Among the more pernicious myths fueling CEO pay inflation is the widespread belief that every one of these chiefs is a superstar wooed day and night by headhunters bearing lucrative offers to run other companies.
Unquestioning acceptance of this shibboleth in corporate boardrooms drives the common practice of “benchmarking” CEO pay to the compensation of counterparts at companies deemed comparable in some way.
Although executive pay packages contain multiple moving parts — salary, short- and long-term bonuses, stock options, restricted stock grants, to name just a few — this practice plays a big role in determining the final amount.
Directors often target CEO pay to a point on the peer group continuum, usually the median or higher. Pay less than average, and a rival will spirit away your superstar. Or so the thinking goes.
I’ve always thought this notion was patently false, given the inability of so many CEOs to produce extraordinary results for shareholders. Yet it persists among the people who determine CEO pay.
IT JUST ISN’T SO
– Corporate governance expert Charles Elson of the University of Delaware
Corporate governance expert Charles Elson of the University of Delaware
That’s why I was glad to see new data debunking the idea that every CEO is just a phone call away from a higher-paying gig running another company.
Professor Charles Elson of the University of Delaware, a noted corporate governance expert, has produced a study showing that companies rarely recruit sitting CEOs. Mr. Elson and his research colleagues found that 72.9 percent of CEO vacancies in 2012 were filled from within. And the vast majority of outside hires were lower-level executives moving up to their first CEO job.
“According to our research it is quite rare for a CEO to jump from one company to another,” Mr. Elson writes, noting that another study found only 27 CEO-to-CEO moves at the 1,500 largest companies between 1993 and 2009.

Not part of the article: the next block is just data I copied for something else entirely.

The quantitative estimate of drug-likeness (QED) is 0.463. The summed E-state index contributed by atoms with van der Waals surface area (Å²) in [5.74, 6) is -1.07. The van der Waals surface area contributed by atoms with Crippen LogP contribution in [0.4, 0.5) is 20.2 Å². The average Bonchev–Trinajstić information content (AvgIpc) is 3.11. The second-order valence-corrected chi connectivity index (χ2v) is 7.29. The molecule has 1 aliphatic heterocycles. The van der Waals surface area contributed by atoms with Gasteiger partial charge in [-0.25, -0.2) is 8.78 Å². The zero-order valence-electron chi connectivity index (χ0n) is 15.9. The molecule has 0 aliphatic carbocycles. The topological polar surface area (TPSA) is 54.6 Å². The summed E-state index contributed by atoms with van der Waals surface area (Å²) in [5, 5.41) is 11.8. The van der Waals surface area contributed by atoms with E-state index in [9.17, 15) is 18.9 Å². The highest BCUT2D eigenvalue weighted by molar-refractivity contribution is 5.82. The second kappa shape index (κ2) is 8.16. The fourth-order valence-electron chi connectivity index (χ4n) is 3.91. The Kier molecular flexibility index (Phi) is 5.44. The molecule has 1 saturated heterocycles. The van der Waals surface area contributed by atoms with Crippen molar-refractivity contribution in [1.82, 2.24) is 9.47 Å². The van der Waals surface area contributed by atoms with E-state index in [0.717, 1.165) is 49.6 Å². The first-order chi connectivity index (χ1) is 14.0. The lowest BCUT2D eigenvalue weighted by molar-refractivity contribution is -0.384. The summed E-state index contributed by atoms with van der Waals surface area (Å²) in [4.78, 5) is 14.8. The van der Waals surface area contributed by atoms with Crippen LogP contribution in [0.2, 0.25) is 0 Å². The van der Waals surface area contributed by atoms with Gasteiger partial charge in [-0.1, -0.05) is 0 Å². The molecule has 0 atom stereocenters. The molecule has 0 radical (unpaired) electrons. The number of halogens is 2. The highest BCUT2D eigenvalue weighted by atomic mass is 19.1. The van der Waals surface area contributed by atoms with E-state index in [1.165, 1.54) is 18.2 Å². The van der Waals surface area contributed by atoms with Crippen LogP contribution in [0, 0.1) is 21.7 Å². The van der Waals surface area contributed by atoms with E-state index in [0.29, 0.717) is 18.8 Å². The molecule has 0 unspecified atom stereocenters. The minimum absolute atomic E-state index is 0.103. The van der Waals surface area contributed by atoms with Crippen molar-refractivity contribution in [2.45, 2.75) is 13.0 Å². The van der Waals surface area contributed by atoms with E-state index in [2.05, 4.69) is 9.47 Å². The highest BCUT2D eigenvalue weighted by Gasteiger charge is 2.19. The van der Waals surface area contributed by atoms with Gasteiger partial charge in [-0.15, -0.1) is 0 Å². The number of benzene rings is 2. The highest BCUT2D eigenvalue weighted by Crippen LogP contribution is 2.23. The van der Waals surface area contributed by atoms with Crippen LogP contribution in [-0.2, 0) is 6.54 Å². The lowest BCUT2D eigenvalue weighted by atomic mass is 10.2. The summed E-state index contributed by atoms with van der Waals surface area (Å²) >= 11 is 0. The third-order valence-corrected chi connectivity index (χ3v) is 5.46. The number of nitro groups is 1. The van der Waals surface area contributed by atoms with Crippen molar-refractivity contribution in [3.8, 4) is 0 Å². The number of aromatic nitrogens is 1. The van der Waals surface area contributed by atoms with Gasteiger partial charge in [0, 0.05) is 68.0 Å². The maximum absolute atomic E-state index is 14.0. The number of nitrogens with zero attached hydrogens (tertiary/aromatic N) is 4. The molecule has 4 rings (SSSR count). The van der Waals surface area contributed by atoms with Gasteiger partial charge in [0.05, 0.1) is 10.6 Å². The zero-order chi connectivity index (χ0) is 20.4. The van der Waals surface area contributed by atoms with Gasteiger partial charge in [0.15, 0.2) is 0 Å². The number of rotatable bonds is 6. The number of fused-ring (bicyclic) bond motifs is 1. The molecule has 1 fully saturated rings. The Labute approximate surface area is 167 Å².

There’s a good reason for this, Mr. Elson says. Most CEOs aren’t qualified to run any company other than the one they’re running now. Conversely, most companies find better-qualified CEO candidates within their own ranks, not outside.
That’s because deep familiarity with a company’s operations, accumulated over many years with the organization, is more likely to foster success in the CEO role than the general management skills an outsider can bring. And the specific expertise so vital to running one company rarely is transferable to another.
When companies do look outside for a leader, it’s often because they’re facing serious problems the incumbent hasn’t been able to solve. Few executives would abandon a secure CEO post for that kind of trouble.
“There’s this idea that the skills of top CEOs are transferable, and they’ll jump ship and take them somewhere else if you don’t pay them enough,” Mr. Elson told my colleague John Pletz at a corporate governance forum in Chicago this week. “We’ve demonstrated they can’t jump, won’t jump and don’t jump.”
Hear that, corporate directors? You can stop worrying about losing your CEOs. Nobody’s calling them.
More important, you can stop paying them as if they were the subject of a nonstop bidding war.
Targeting compensation to an external irrelevancy like CEO pay at other companies undermines the primary goal of any effective compensation program — linking pay to performance. It creates a bias toward higher pay regardless of how well the company performs. For example, Exelon Corp. CEO Christopher Crane got a 70 percent boost last year when directors targeted his compensation to the median of Exelon’s corporate “peer group” despite lagging profitability and shareholder returns.
Overpaying an underperforming CEO hurts a company in other ways, too. Morale suffers when a CEO’s pay rises unimpeded by compensation structures and performance metrics applicable to everybody else. Alternatively, unwarranted raises can cascade through the ranks as a company tries to maintain its wage structure in the face of runaway CEO pay.
Mr. Elson isn’t urging companies to ignore market pay levels altogether. They have a role to play in any balanced, rational approach to executive compensation. But a predetermined pay target can crowd out more important factors, like shareholder returns.
Like all executives, CEOs should be rewarded for their performance, not somebody else’s.